Catalase

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catalase

[′kad·əl‚ās]
(biochemistry)
An enzyme that catalyzes the decomposition of hydrogen peroxide into molecular oxygen and water.
McGraw-Hill Dictionary of Scientific & Technical Terms, 6E, Copyright © 2003 by The McGraw-Hill Companies, Inc.
The following article is from The Great Soviet Encyclopedia (1979). It might be outdated or ideologically biased.

Catalase

 

an enzyme of the hydroperoxidase group that catalyzes the oxidation-reduction reaction during which water and oxygen are formed from two molecules of hydrogen peroxide:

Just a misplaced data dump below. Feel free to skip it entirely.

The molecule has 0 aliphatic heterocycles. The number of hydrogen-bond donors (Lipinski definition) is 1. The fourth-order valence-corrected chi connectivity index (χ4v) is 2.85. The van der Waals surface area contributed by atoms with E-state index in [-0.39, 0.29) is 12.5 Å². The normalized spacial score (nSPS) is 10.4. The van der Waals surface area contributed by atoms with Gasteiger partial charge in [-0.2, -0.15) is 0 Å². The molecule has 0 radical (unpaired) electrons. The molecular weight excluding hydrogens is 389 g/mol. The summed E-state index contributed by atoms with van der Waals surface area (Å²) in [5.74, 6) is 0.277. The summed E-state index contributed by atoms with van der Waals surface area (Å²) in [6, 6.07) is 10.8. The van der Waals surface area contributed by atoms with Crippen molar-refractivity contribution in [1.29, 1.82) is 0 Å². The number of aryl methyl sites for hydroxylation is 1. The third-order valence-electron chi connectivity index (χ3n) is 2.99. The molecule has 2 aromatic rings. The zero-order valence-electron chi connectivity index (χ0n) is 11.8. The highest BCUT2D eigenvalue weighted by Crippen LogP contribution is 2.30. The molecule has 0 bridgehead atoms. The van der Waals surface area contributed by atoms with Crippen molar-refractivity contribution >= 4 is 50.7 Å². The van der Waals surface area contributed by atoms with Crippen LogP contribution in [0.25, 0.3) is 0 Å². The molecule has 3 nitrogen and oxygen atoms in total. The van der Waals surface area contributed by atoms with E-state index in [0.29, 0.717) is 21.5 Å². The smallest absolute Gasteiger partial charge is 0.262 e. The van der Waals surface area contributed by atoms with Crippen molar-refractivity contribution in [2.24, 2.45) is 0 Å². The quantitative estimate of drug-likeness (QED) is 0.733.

Catalase is obtained in crystalline form; its molecular mass is 250, 000. The enzyme is widely distributed in the cells of animals, plants, and microorganisms. It is a chromoprotein having an oxidized heme as a prosthetic (nonprotein) group. Since the specificity of catalase for a substrate-reducing agent is low, it can catalyze not only the decomposition of H202 but also the oxidation of the lower alcohols. The function of catalase is to destroythe toxic hydrogen peroxide that forms in the body during vari-ous oxidative processes.

The Great Soviet Encyclopedia, 3rd Edition (1970-1979). © 2010 The Gale Group, Inc. All rights reserved.